Mountain of the Dolls


This is the second in a series of pieces from Millburn High School's award-winning literary magazine, WORD, that will be published on TAPIntoMillburn once a week.

Mountain of the Dolls

Emily DelGreco

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     When I was young, I was the matriarch of a family of dolls. My children were dolls with porcelain faces, Barbies with maniacal smiles, American Girls with lustrous hair. My family tree was large and lovely, but its branches were breaking.

     Although I loved my dolls, I was a terrible mother. Each child eventually sickened, died and found her way to the mass grave in the corner of my room. There, slumped against the wall, was a hill of beaten baby dolls, disembodied limbs, and chipped china children. After a few years, even my strongest dolls became feeble with age and illness. So onto the pile they went.

     Some lasted longer than others. Molly McIntire was a bespectacled babe whom the American Girl Company had plucked from World War II America. When she arrived at my house, she had two long, smooth braids secured with clear elastic bands. I liked neat hair; it made dowdy Molly look almost pretty. I kept Molly’s factory-made braids for years, and Molly, a survivor, stayed healthy. She and her braids seemed destined for old age.

     Then one day one of my friends undid Molly’s braids, leaving her hair tangled and frizzy. Horrified, I put Molly in time-out, sitting her at the side of the room. To pass time until my friend left, I pulled some of my older toys from what was supposed to be their final resting place. We played zombies. I remained calm, but not for long. When she left, I slammed the door to my room, found a brush, and started to rip at Molly’s hair to get the snarls out. I had to re-braid it.

     I pulled a good portion of hair out of her head before it was straight enough for me to work with, and then opened my girl-scout manual to its section on hair. Sitting Indian-style, I propped the book under my feet and forced Molly into a back bend so I could bind up her loose locks. I separated her hair into three (mostly) equal sections and looked back to the book. In the picture, a floating hand pulled the rightmost section of the braid over the center section. I tried to imitate, but while readjusting my hands, I dropped Molly and cracked her little silver glasses. Fine, then. She didn’t need them anyway; they weren’t even prescription. So I collected her from the floor and started over.

     This time I managed to pull the right section over the center, then the left section over the center. The motion was repetitive and difficult; pull the right over the center, then the left, then the right, then the left again. Each overlap created a chain-like tail of hair that covered half of Molly’s face. When one section became too short to cross over any of the others, I stopped and reached for the clear elastic that had kept Molly’s hair pristinely in place for years, stretching it once around the braid, then twice. Then the band snapped, and I dropped Molly on her head. I soothed her and tried the other band. Same result.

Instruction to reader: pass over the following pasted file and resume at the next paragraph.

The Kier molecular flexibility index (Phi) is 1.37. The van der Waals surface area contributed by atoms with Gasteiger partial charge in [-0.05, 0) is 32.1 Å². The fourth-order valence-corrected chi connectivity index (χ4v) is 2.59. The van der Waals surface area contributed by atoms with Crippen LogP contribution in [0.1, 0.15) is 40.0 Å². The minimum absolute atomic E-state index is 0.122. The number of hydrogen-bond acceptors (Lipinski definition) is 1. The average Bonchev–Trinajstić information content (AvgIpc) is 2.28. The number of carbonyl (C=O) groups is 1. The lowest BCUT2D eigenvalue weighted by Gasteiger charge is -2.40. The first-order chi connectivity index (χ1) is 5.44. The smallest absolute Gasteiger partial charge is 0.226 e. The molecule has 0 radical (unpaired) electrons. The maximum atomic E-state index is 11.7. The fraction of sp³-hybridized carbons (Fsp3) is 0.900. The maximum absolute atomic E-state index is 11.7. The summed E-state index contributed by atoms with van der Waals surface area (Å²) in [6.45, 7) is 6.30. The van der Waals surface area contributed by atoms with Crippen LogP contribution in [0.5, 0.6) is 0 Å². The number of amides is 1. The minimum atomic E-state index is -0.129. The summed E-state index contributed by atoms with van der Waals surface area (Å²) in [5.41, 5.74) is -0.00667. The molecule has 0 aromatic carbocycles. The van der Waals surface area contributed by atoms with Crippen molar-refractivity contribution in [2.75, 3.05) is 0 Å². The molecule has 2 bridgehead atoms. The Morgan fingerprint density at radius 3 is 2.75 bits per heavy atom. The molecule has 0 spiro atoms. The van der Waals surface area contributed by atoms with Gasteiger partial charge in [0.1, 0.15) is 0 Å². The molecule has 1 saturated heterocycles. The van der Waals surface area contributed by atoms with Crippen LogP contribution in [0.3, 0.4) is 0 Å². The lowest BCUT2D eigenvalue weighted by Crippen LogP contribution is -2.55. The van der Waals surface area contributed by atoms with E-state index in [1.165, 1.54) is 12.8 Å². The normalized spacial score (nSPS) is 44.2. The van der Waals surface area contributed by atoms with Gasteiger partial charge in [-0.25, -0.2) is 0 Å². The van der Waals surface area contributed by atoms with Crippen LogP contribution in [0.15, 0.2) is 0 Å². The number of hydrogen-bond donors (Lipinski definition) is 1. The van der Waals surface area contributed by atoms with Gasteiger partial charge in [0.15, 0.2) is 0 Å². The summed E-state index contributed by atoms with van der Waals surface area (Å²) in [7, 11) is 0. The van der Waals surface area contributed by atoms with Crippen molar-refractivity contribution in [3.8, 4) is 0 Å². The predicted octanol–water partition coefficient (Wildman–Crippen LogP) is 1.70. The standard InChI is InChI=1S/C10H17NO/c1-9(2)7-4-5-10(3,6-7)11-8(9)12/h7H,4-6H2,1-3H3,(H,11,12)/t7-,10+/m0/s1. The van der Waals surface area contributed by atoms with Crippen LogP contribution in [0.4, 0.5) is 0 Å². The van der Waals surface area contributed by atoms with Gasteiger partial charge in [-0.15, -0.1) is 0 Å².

I hoisted Molly from the ground, and her gray eyes looked at me plaintively. Her broken glasses had lodged themselves in her braid, her clothes had collected crud from my floor, and her hair had snapped off into my brush. According to her American Girl back-story, Molly had lived through the Great Depression and survived a World War, all the while avoiding harm. After dealing with me, though, she lost most of her hair and eyesight, and she was probably hemorrhaging from multiple concussions. Even I knew her chances of recovery were slim.

     It was a sad day when I placed Molly on top of her dead sisters. For a silent moment I stood in front of the pile, regarding my now-balding doll tearfully. I was a terrible person. I had killed my friend.

     But maybe I could find another. I didn’t have any rag dolls, after all.



The Millburn High School Literary Magazine, Word, is a juried publication that showcases the extraordinary talents of this school's writers, artists, photographers, craftspeople and illustrators. The editors and staff take the process of creating the magazine very seriously. We hold regular open meetings from September to February to read submissions and to identify potential pieces for inclusion in the next volume. Then we choose selections that exemplify the diversity and strength of our student body and spend several months working on a unifying theme, on layout and production. Since we are constantly amazed by the abilities of our peers, we consider the magazine a tribute to the virtuosity, skill and creativity of our student body.

To download the 2014 edition, click here.

The opinions expressed herein are the writer's alone, and do not reflect the opinions of or anyone who works for is not responsible for the accuracy of any of the information supplied by the writer.

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